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I have an application that passes any selected body text to a text-2-speech server (via ajax) when a "Say It" button in the parent window is clicked; the selected text is in an iframe.

The selection works on Firefox 3.6 and IE 8, but not Safari 5 (have not tried any others; thats our supported browser list). In Safari, whenever the button to perform the function is clicked, any selected text is lost.

I've tried adding this to the mouseup for the presentation iframe, found as a solution for losing selected text within a control,but it doesn't work for selected text in the body of the document:




The function that catches the selected text is this:

function getSelectedText(){
//Grab selected text
var _txt = '';
var _selection = null;

  _txt = window.getSelection().toString();
else if(document.getSelection){ //deprecated in ff
  _txt = document.getSelection()+'';
else if(document.selection){
  _selection = document.selection.createRange();
  if(_selection != null && _selection.text )
    _txt = _selection.text;

  return _txt;

Thanks for any insight you can provide!

*edit: I forgot to mention only happens on Mac safari - windows safari does not have the problem.

share|improve this question
up vote 1 down vote accepted

Why not call getSelectedText() upon any change in selection of text and store it until the button is clicked.

In jQuery, this would look something like the following:

    var currentSelectedText = '';

    $(document.body).bind('keyup mouseup mousedown', function(){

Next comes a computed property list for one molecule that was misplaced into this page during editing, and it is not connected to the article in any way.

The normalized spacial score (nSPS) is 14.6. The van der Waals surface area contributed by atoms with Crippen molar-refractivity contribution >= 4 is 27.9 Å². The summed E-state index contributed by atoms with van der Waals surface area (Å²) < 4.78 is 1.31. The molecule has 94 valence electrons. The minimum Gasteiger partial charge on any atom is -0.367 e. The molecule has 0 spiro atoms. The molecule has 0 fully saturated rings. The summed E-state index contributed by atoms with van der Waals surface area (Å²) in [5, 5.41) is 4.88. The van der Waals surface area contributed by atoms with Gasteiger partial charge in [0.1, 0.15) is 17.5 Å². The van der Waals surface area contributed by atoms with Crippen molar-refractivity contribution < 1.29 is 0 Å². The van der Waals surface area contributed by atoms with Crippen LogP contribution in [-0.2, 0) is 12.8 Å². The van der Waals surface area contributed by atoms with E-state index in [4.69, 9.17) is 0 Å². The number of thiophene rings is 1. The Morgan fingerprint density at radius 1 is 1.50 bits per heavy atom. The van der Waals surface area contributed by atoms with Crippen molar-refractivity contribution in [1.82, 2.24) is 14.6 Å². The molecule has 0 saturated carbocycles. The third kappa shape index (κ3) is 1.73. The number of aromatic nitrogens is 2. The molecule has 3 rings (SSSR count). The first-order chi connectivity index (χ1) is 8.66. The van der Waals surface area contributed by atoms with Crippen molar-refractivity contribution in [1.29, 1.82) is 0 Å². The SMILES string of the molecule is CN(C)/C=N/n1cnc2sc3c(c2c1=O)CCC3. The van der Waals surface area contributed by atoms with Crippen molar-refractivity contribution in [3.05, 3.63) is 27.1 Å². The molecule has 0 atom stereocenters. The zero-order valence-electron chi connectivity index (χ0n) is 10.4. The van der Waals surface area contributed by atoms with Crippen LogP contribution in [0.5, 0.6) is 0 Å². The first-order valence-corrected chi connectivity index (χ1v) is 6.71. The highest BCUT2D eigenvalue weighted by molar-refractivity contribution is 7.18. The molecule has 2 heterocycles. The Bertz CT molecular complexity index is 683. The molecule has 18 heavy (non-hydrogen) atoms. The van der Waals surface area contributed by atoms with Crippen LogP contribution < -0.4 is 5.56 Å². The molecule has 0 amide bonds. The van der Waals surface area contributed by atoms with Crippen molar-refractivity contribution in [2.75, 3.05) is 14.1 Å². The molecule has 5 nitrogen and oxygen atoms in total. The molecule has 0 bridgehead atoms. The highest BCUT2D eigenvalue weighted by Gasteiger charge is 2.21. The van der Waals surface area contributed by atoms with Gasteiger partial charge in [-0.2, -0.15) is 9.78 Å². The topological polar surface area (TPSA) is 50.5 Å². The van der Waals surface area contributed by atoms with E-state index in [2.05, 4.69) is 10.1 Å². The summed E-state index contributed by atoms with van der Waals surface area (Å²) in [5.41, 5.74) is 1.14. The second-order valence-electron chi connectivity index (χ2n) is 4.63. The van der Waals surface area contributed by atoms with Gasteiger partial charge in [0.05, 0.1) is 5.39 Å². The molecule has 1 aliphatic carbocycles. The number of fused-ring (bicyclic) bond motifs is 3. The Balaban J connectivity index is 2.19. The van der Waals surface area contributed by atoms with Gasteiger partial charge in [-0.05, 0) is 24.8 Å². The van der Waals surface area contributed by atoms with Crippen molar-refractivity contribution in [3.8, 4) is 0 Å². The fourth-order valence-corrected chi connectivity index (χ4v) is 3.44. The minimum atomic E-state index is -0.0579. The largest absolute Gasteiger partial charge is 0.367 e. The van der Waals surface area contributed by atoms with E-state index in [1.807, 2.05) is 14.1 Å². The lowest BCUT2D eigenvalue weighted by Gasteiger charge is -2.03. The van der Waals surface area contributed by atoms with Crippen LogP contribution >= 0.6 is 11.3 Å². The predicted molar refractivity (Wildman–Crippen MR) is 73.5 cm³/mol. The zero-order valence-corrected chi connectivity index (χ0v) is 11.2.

currentSelectedText = getSelectedText(); //your function from above


(Note: From your question, I wasn't sure what was going on with the iFrames. So this solution doesn't involve the iFrame setup you mentioned. You'll have to adopt it for your specific needs.)

share|improve this answer
Great idea! I don't like doing it, feels a little like a hack, but it works and doesn't break any other behavior... Thanks! – Tim Everson Jul 7 '10 at 22:27
Glad I could help. :) – Adam Jul 7 '10 at 22:32
It feels like a hack because it is a hack :) – Tim Down Jul 7 '10 at 23:32

If you're using an <input> element of type button, try making it unselectable to prevent it destroying the selection when clicked. You can do this using CSS in most browsers and using the unselectable attribute in IE. I don't know if the following will work because I don't have Safari on a Mac to hand.

<style type="text/css">
*.unselectable {
   -moz-user-select: none;
   -khtml-user-select: none;
   -webkit-user-select: none;
   user-select: none;

<input type="button" class="unselectable" unselectable="on" 
share|improve this answer
Thanks, this is a cleaner solution, but it didn't work - really hoped it would because the mac safari selection is lost after the button click, and a remaining annoyance to the user. – Tim Everson Jul 9 '10 at 17:33
OK. I wasn't 100% confident. I'm sure I have managed this before though, so I'll have a little play. – Tim Down Jul 9 '10 at 22:27

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